New York Times reporter Jonathan Weisman made Friday's front page on the Republicans' uphill struggles to take over the Senate in November, and got in a second day of shots against Indiana Republican Senate candidate Richard Mourdock.
Yesterday Weisman suggested that Mourdock would hurt Mitt Romney. Today Weisman focused on Mourdock hurting GOP chances to take over the Senate: "Bad Luck and Missteps Make G.O.P.’s Senate Climb Steeper."
The Indiana Senate candidate Richard E. Mourdock’s reintroduction of rape and abortion into the political dialogue this week is the latest in a series of political missteps that have made the Republican quest to seize control of the Senate a steeper climb.
Once viewed as likely to win the Senate, Republicans are now in jeopardy of losing seats in Massachusetts and Maine. If they do, they will need to win at least five seats held by Democrats and hold three other Republican seats at risk to net the three needed to take the Senate if Mitt Romney wins the presidency.
If President Obama prevails, Republicans will have to win at least one additional seat in a state where they are seen as slightly behind -- in Connecticut, Florida, Ohio or Pennsylvania.
Weisman fingered the Tea Party for fault.
Mr. Mourdock’s comment in a debate that when conception resulted from rape it was intended by God followed Representative Todd Akin’s assertion that conception would not result from “legitimate rape.” That comment turned a Missouri Senate race that Republicans expected to win into one where the Democratic incumbent, Claire McCaskill, could survive.
The fierce battle between grass-roots conservatives and Washington power brokers that hurt Republican Senate ambitions in 2010 has also continued. Mr. Mourdock’s primary victory in May over Senator Richard G. Lugar, a six-term veteran, had already put Indiana into play before his explosive comment.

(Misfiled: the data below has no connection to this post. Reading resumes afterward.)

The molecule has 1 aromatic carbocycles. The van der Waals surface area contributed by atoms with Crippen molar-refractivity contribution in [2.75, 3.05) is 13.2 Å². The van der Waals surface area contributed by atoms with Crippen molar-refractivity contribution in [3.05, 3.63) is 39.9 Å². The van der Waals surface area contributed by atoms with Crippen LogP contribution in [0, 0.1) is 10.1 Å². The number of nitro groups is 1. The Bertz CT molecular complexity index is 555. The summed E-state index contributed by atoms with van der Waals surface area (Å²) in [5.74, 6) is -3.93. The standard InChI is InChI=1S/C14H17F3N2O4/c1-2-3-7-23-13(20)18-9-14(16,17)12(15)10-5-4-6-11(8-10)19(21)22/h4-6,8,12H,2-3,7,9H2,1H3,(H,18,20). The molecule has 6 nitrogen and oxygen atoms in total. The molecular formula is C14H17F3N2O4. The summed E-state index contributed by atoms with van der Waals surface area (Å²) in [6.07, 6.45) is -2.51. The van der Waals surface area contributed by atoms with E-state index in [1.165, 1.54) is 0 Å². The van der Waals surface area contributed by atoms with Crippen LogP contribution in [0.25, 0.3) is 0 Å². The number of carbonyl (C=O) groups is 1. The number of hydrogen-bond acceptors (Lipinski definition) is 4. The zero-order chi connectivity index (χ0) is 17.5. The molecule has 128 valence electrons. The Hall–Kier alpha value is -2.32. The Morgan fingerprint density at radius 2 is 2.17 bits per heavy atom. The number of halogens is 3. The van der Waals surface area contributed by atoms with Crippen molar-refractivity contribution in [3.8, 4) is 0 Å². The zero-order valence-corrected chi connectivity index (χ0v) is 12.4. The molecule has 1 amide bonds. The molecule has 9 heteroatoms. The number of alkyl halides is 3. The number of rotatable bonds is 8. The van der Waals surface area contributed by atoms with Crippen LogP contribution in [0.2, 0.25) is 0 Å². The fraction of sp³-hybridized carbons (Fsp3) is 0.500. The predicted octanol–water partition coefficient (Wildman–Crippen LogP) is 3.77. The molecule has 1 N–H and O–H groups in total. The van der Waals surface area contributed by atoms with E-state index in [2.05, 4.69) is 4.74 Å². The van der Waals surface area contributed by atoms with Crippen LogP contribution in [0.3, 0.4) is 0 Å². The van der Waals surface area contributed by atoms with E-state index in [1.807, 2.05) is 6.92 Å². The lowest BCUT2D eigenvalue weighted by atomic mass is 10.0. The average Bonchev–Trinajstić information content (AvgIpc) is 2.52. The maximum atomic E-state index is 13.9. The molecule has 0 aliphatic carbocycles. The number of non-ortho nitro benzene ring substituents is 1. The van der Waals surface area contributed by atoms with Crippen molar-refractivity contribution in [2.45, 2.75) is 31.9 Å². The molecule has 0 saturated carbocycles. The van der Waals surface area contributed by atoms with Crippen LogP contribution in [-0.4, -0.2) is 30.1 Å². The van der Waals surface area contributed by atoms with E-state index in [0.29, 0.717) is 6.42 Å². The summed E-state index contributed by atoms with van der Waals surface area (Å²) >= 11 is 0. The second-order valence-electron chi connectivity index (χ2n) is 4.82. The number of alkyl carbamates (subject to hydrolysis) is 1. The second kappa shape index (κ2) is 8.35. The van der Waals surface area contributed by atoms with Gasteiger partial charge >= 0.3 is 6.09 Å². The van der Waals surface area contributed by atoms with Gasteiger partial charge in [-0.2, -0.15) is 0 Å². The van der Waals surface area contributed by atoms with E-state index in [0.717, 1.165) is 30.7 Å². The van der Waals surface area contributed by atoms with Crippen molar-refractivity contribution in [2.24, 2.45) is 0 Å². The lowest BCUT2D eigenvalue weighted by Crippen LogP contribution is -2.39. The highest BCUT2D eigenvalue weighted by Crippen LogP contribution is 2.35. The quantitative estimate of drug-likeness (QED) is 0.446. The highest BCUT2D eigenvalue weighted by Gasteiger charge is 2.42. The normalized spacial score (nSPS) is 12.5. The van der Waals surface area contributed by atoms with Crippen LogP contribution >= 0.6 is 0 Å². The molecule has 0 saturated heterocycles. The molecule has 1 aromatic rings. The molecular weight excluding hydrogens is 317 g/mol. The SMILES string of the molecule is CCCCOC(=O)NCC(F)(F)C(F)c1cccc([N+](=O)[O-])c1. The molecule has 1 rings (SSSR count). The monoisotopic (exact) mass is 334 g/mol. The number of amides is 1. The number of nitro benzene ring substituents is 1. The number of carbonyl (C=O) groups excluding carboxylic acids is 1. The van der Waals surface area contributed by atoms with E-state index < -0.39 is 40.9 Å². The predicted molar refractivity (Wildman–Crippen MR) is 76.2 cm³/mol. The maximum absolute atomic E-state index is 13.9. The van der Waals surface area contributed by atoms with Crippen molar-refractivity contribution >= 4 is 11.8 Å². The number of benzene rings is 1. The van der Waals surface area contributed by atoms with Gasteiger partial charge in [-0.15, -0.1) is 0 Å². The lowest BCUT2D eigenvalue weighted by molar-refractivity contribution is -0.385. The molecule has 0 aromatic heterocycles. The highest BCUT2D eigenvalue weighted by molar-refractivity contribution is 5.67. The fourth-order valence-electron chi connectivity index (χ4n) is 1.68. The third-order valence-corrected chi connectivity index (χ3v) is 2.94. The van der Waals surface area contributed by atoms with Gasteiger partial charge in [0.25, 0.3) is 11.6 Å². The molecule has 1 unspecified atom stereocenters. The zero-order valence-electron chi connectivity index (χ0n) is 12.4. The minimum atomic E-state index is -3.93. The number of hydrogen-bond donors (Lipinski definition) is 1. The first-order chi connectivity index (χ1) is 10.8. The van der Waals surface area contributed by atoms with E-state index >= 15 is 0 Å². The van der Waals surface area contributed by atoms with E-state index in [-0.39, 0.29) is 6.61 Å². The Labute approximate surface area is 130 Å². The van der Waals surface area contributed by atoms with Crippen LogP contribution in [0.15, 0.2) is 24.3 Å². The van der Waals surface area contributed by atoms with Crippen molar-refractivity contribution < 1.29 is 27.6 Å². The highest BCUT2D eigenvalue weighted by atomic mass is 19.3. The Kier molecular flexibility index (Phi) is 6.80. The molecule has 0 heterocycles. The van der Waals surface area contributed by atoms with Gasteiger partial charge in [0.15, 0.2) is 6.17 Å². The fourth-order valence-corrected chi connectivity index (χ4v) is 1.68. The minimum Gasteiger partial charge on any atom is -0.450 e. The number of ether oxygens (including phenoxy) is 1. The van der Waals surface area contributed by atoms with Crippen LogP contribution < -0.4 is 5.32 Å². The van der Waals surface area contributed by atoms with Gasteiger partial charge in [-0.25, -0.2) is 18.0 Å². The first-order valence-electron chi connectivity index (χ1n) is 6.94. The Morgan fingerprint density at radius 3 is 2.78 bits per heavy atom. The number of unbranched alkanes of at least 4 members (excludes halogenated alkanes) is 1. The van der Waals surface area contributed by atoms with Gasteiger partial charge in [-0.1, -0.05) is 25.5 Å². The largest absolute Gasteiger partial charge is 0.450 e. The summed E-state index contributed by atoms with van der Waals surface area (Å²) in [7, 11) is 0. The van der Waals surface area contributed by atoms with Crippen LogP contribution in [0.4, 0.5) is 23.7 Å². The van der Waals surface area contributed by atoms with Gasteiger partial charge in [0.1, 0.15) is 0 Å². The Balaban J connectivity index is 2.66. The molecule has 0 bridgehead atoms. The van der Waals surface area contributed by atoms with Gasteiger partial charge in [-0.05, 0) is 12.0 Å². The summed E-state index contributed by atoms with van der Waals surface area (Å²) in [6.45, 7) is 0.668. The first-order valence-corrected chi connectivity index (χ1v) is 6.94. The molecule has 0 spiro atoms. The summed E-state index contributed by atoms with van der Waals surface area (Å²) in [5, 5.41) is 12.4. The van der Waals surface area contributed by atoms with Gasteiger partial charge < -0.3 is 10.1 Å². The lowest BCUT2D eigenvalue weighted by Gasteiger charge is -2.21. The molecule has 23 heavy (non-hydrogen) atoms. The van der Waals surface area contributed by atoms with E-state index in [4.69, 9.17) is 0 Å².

Expensive and divisive primary fights in Wisconsin and Arizona ended the way Washington Republicans wanted, with victories for former Gov. Tommy Thompson and Representative Jeff Flake. But both nominees emerged bruised and broke.
Weisman made a prediction in a tough Senate race:
Elizabeth Warren, a Democrat, is also seen as having the advantage in her Massachusetts battle with Senator Scott P. Brown, a Republican.
Then there is Indiana. Mr. Mourdock’s primary victory over Mr. Lugar gave Democrats hope that the seat would be in play for Representative Joe Donnelly. The race was close for months as Mr. Donnelly tried to paint Mr. Mourdock, a Tea Party favorite, as too extreme. But as Mr. Romney solidified his lead in the state, the Senate race appeared to shift toward Mr. Mourdock.
Then at a debate on Tuesday, Mr. Mourdock tried to distinguish himself from two opponents who also oppose abortion by explaining that he does not support abortions even in the case of rape.